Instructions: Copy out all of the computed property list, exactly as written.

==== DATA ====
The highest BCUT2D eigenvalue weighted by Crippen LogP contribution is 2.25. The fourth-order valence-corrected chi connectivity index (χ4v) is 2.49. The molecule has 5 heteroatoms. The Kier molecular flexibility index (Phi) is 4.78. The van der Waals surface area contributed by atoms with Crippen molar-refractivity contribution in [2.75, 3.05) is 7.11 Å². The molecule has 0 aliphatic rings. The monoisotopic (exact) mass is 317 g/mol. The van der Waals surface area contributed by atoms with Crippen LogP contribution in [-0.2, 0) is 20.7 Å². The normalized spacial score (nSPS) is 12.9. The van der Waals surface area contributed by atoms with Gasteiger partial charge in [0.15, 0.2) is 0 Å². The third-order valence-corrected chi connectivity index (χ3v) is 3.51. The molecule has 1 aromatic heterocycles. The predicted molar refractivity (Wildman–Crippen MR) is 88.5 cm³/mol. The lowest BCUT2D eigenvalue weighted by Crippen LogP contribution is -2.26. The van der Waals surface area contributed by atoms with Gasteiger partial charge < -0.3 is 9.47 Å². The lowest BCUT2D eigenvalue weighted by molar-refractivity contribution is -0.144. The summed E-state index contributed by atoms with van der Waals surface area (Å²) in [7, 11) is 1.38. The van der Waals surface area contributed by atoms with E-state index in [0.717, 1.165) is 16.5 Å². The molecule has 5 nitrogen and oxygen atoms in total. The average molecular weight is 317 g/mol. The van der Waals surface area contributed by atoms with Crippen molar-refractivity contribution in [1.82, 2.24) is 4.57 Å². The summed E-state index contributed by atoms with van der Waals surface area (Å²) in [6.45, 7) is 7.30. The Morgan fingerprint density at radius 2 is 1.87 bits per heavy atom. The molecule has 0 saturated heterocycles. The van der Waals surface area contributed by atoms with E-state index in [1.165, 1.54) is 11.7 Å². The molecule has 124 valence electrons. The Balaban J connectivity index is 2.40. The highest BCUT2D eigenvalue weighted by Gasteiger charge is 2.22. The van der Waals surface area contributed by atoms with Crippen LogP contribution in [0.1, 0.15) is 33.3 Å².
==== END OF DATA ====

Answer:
The highest BCUT2D eigenvalue weighted by Crippen LogP contribution is 2.25. The fourth-order valence-corrected chi connectivity index (χ4v) is 2.49. The molecule has 5 heteroatoms. The Kier molecular flexibility index (Phi) is 4.78. The van der Waals surface area contributed by atoms with Crippen molar-refractivity contribution in [2.75, 3.05) is 7.11 Å². The molecule has 0 aliphatic rings. The monoisotopic (exact) mass is 317 g/mol. The van der Waals surface area contributed by atoms with Crippen LogP contribution in [-0.2, 0) is 20.7 Å². The normalized spacial score (nSPS) is 12.9. The van der Waals surface area contributed by atoms with Gasteiger partial charge in [0.15, 0.2) is 0 Å². The third-order valence-corrected chi connectivity index (χ3v) is 3.51. The molecule has 1 aromatic heterocycles. The predicted molar refractivity (Wildman–Crippen MR) is 88.5 cm³/mol. The lowest BCUT2D eigenvalue weighted by Crippen LogP contribution is -2.26. The van der Waals surface area contributed by atoms with Gasteiger partial charge < -0.3 is 9.47 Å². The lowest BCUT2D eigenvalue weighted by molar-refractivity contribution is -0.144. The summed E-state index contributed by atoms with van der Waals surface area (Å²) in [7, 11) is 1.38. The van der Waals surface area contributed by atoms with E-state index in [0.717, 1.165) is 16.5 Å². The molecule has 5 nitrogen and oxygen atoms in total. The average molecular weight is 317 g/mol. The van der Waals surface area contributed by atoms with Crippen molar-refractivity contribution in [1.82, 2.24) is 4.57 Å². The summed E-state index contributed by atoms with van der Waals surface area (Å²) in [6.45, 7) is 7.30. The Morgan fingerprint density at radius 2 is 1.87 bits per heavy atom. The molecule has 0 saturated heterocycles. The van der Waals surface area contributed by atoms with E-state index in [1.165, 1.54) is 11.7 Å². The molecule has 124 valence electrons. The Balaban J connectivity index is 2.40. The highest BCUT2D eigenvalue weighted by Gasteiger charge is 2.22. The van der Waals surface area contributed by atoms with Crippen LogP contribution in [0.1, 0.15) is 33.3 Å².